How interested should the Bucs be in Watson?

by Gary Shelton on February 17, 2022

in general

Dealing for Watson would be tricky.

Thursday, 4 a.m.

He's young enough to outlast his critics.

He's talented enough to entice new employers.

He's enough of a celebrity to possibly outrun the scandal.

But should the Tampa Bay Bucs -- or any team, really -- be interested in the temptation that is Deshaun Watson?

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What's that they say? There is a limit to the number of dragons a knight must slay on his way to rescue the fair maiden? Watson is up to his neck in muck right now, and it's going to be hard for any team to dig him out. On the surface, Watson sounds intriguing -- he's a skilled player, and he's young -- but he has issues.

Is Watson worth the risk? And at what price?

This is an issue because, as you may have heard, Watson indicated two teams -- the Bucs and Vikings -- were interesting to him. Eventually, he will be interested in a lot of teams, more than will be interested in him. That's how deep his troubles are.

Before you answer, consider these factors:

-- There are his legal problems. There are 22 women who have filed lawsuits against Watson alleging sexual misconduct. At a time in his life when Watson should be chasing Tom Brady's legacy, he seems to be stuck on Bill Cosby's. Twenty-two cases are a lot to settle.

-- There are league problems. The NFL so far has stayed away from judgment on Watson's case, but that might not last. A team trading for Watson cannot know how many games he will be allowed to play next year.

-- There are p.r. issues. Whichever team trades for Watson is going to appear to care more about talent than character (at some point, don't they all?). Oh, a three-game winning streak will solve that, of course. Fans are a forgiving lot. Still, they remember, and settling a case is not the same as proving one's innocence.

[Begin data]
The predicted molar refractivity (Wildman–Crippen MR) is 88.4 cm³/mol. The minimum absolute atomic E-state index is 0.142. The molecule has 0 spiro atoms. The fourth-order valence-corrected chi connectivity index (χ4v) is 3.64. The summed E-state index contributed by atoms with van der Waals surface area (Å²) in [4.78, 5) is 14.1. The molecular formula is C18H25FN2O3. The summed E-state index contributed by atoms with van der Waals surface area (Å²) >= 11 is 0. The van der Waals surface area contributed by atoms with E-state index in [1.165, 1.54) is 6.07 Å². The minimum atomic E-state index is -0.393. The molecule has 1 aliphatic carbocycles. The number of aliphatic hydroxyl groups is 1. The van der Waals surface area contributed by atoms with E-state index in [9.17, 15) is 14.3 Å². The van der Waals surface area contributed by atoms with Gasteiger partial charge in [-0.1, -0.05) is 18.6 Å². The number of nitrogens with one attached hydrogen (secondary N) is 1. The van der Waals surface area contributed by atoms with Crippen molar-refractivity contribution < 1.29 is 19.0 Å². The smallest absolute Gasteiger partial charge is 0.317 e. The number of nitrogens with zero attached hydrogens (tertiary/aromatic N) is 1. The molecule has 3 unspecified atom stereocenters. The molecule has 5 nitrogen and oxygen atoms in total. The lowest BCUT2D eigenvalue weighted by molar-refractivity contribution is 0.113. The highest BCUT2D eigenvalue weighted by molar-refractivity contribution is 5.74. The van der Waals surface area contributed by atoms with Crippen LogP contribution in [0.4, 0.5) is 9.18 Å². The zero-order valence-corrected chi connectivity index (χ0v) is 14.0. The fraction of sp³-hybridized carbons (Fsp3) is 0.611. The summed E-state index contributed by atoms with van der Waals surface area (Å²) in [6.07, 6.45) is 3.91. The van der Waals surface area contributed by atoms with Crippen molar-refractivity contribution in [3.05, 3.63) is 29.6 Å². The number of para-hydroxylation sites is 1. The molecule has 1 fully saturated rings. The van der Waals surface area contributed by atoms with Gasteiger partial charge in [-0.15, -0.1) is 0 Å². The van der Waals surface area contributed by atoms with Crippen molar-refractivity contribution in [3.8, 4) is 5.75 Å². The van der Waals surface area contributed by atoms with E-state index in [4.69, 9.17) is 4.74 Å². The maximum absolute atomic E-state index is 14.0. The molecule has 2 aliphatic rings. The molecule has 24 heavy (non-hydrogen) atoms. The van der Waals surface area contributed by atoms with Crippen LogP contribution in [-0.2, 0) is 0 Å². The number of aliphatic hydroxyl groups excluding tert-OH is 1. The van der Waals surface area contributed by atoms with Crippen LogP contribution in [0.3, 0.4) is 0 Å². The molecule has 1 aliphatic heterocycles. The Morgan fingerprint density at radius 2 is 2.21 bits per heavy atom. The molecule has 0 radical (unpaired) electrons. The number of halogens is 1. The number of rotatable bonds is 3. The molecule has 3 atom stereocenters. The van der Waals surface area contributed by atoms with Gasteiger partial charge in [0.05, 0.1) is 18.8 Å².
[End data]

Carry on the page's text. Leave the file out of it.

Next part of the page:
-- There are payroll issues. The Texans paid Watson $10.5 million not to play last year. This year, that will jump to $35 million. Teams that make blockbuster trades generally don't try to reduce someone's salary. Watson still will be a rich man if you trade for him.

-- There are compensation issues. For some reason, the Texans act like they're in control. That's folly. They have a troubled asset who is due to make a lot of money. They are motivated to sell. Yet, the packages that have been discussed have included three No. 1 draft choices or six players in all. To me, that's silly. I love Watson's talent -- I have since I watched him win a national championship here. But I'm not giving up a fourth of a team's starters for him.

-- There are timing issues. It's amusing the way people scramble when Watson says nice things about your team. But there hasn't been a significant change in the Watson case for months. If the lawsuits are not settled, a pre-trial conference is scheduled for May. Which means that teams who are interested in a new quarterack might still have to wait to determine Watson's availability. They'd have to sit out free agency and the draft and potential trades for other quarterbacks. If Tom Brady sticks to his retirement, the Bucs will need a quaetrback too badly to wait.

So if the Bucs -- or any team -- is interested in Watson, it has to decide Watson can settle his lawsuits, then judge the possible league punishments, then negotiate a price with the Texans, then worry about Watson's contract, then withstand the negative reaction, then hope that a year off doesn't have a negative impact on him.

My advice for the Bucs? Kick the tires. Do the research. Talk to people. Gauge the compensation and the possible league reaction.

But while you're at it, keep looking at alternatives, too. There are a lot more bad ways for this to end than good ones.

Watson should be a possibility, but only that.

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